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Waino's injury means the future is now for Cardinals, whether they are ready or not

Adam Wainwright wants to be great again

St. Louis Cardinals pitcher Adam Wainwright says he’s taking the rest of his career day-by-day and believes he can have a better season in 2018 than he did in 2017. The longtime Cardinal will start the 2018 season on the disabled list.
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St. Louis Cardinals pitcher Adam Wainwright says he’s taking the rest of his career day-by-day and believes he can have a better season in 2018 than he did in 2017. The longtime Cardinal will start the 2018 season on the disabled list.

I was concerned that the St. Louis Cardinals' starting pitcher, Adam Wainwright, who has had trouble performing over the past couple of seasons like the ace he used to be because of age and an accumulation of injuries, would have trouble making it through the 2018 season unscathed.

But I didn't imagine that he wouldn't make it to the starting line without breaking down. Unfortunately, that's what happened.

The Cardinals veteran hurler has been placed on the disabled list to start the upcoming season with a hamstring injury. I hope it's just a minor, temporary thing. But, at this stage of his career, I guess you never can tell until we see the way it plays out on the field.

Wainwright will join reliever Luke Gregerson on the shelf. Gregerson, who signed over seemingly more appealing and established options to be the St. Louis closer, also pulled a hamstring and is out for opening day.

While fans who want to see the Redbirds try to win now have reason to be concerned — if not disappointed — by the news, the silver lining of this dark cloud is that the injury to Wainwright gives St. Louis an opportunity to bring hot prospect Jack Flaherty north as camp breaks. And the loss of Gregerson helped the team avoid a tough decision about whether to send John Brebbia, Mike Mayers or Matt Bowman to Class AAA Memphis at the start of the season. It also gave fireballing youngster Jordan Hicks a chance to hurl in the last Grapefruit League game of the season, impressing with four innings on one-hit shutout ball.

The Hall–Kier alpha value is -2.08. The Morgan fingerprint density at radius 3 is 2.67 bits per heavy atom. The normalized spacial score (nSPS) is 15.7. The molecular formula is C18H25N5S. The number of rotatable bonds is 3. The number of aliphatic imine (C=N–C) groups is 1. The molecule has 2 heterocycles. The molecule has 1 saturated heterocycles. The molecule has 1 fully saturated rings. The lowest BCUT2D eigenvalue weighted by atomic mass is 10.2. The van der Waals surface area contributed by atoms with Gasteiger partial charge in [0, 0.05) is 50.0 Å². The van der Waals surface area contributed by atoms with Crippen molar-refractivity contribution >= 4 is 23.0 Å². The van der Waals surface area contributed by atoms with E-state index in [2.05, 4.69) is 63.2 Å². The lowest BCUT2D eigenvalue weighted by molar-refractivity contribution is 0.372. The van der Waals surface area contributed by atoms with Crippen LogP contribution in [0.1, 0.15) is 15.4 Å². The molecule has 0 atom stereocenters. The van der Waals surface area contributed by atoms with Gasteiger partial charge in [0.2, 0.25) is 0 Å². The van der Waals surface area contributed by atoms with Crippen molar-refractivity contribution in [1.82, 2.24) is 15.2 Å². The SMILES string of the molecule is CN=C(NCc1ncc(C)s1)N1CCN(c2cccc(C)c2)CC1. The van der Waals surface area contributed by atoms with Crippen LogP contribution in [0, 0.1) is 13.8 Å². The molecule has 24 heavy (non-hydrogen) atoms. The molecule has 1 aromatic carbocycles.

The future may be now, ready or not.

Hicks was sure a lot of fun to watch in an exhibition game Sunday. He, Flaherty and Alex Reyes are the St. Louis young prospects I am most excited about. I just hate to see all the pressure of winning now placed squarely on their shoulders. It would be nice to have a veteran hurler at the top of the rotation to serve as their leader and role model.

While it's nice that the Birds have some depth to absorb these two injuries, it's disturbing to see the team have to dip into its reserves so quickly. Let's remember that Wainwright isn't the only fragile member of the St. Louis rotation. Michael Wacha's chronic shoulder problems will likely be a concern for the rest of his career, and Miles Mikolas hasn't got much of a major league track record to go on. He could be the find of the season, or he could be a total bust. We just don't know what we're going to get from him at this point. Then there is top prospect Reyes, who missed all of last year with elbow ligament transplant surgery, and it is unknown when or how well he'll be able to pitch.

Oh, and let's not forget that Carlos Martinez has struggled and there are rumors that he's having arm troubles.

Amid all of this, rumors surfaced again over the weekend that the Cardinals have been talking to former Colorado Rockies closer Greg Holland about a job.

The talk is that Holland is still too expensive for St. Louis' taste. But, even if he was cheap and agreeable to a one-year contract, how would the Cardinals accommodate him on the roster?

Gregerson and Bud Norris have already been inked to deals to man the back end of the bullpen, and the Birds have a mix of several established and up-and-coming hurlers lined up for rolls in the relief corps.

The bottom line: Here we are at the tail end of spring training, and the Cardinals are still trying to figure out how to sort out their roster.

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